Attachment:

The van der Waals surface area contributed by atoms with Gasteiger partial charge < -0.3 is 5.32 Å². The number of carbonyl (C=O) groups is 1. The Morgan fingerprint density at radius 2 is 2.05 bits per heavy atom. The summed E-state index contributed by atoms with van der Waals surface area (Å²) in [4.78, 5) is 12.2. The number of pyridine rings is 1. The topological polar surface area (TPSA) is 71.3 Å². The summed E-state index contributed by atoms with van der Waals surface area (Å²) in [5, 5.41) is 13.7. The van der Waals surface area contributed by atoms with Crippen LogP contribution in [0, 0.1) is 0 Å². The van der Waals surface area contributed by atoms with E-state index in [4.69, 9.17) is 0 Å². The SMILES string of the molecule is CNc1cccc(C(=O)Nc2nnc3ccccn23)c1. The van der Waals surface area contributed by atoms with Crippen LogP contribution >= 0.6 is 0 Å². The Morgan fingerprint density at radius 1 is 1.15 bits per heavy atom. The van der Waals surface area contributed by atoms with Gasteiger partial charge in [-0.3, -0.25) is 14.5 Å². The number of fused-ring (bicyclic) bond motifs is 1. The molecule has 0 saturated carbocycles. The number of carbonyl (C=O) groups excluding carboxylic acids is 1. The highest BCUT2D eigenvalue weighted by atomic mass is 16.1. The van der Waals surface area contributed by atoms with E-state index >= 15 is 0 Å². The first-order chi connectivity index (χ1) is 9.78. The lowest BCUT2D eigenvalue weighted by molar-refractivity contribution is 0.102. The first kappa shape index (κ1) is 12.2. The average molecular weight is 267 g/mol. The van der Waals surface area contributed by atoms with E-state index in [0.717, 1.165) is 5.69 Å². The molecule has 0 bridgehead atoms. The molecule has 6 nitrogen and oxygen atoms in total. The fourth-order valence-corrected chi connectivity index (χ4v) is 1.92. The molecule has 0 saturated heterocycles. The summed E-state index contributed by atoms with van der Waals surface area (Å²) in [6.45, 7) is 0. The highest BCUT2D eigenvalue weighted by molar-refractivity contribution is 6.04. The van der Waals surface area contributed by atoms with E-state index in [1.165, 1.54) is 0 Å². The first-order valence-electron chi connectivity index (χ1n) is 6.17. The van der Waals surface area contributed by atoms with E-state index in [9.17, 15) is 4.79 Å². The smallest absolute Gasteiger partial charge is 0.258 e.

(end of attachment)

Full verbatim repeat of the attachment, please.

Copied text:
The van der Waals surface area contributed by atoms with Gasteiger partial charge < -0.3 is 5.32 Å². The number of carbonyl (C=O) groups is 1. The Morgan fingerprint density at radius 2 is 2.05 bits per heavy atom. The summed E-state index contributed by atoms with van der Waals surface area (Å²) in [4.78, 5) is 12.2. The number of pyridine rings is 1. The topological polar surface area (TPSA) is 71.3 Å². The summed E-state index contributed by atoms with van der Waals surface area (Å²) in [5, 5.41) is 13.7. The van der Waals surface area contributed by atoms with Crippen LogP contribution in [0, 0.1) is 0 Å². The van der Waals surface area contributed by atoms with E-state index in [4.69, 9.17) is 0 Å². The SMILES string of the molecule is CNc1cccc(C(=O)Nc2nnc3ccccn23)c1. The van der Waals surface area contributed by atoms with Crippen LogP contribution >= 0.6 is 0 Å². The Morgan fingerprint density at radius 1 is 1.15 bits per heavy atom. The van der Waals surface area contributed by atoms with Gasteiger partial charge in [-0.3, -0.25) is 14.5 Å². The number of fused-ring (bicyclic) bond motifs is 1. The molecule has 0 saturated carbocycles. The number of carbonyl (C=O) groups excluding carboxylic acids is 1. The highest BCUT2D eigenvalue weighted by atomic mass is 16.1. The van der Waals surface area contributed by atoms with E-state index >= 15 is 0 Å². The first-order chi connectivity index (χ1) is 9.78. The lowest BCUT2D eigenvalue weighted by molar-refractivity contribution is 0.102. The first kappa shape index (κ1) is 12.2. The average molecular weight is 267 g/mol. The van der Waals surface area contributed by atoms with E-state index in [0.717, 1.165) is 5.69 Å². The molecule has 0 bridgehead atoms. The molecule has 6 nitrogen and oxygen atoms in total. The fourth-order valence-corrected chi connectivity index (χ4v) is 1.92. The molecule has 0 saturated heterocycles. The summed E-state index contributed by atoms with van der Waals surface area (Å²) in [6.45, 7) is 0. The highest BCUT2D eigenvalue weighted by molar-refractivity contribution is 6.04. The van der Waals surface area contributed by atoms with E-state index in [1.165, 1.54) is 0 Å². The first-order valence-electron chi connectivity index (χ1n) is 6.17. The van der Waals surface area contributed by atoms with E-state index in [9.17, 15) is 4.79 Å². The smallest absolute Gasteiger partial charge is 0.258 e.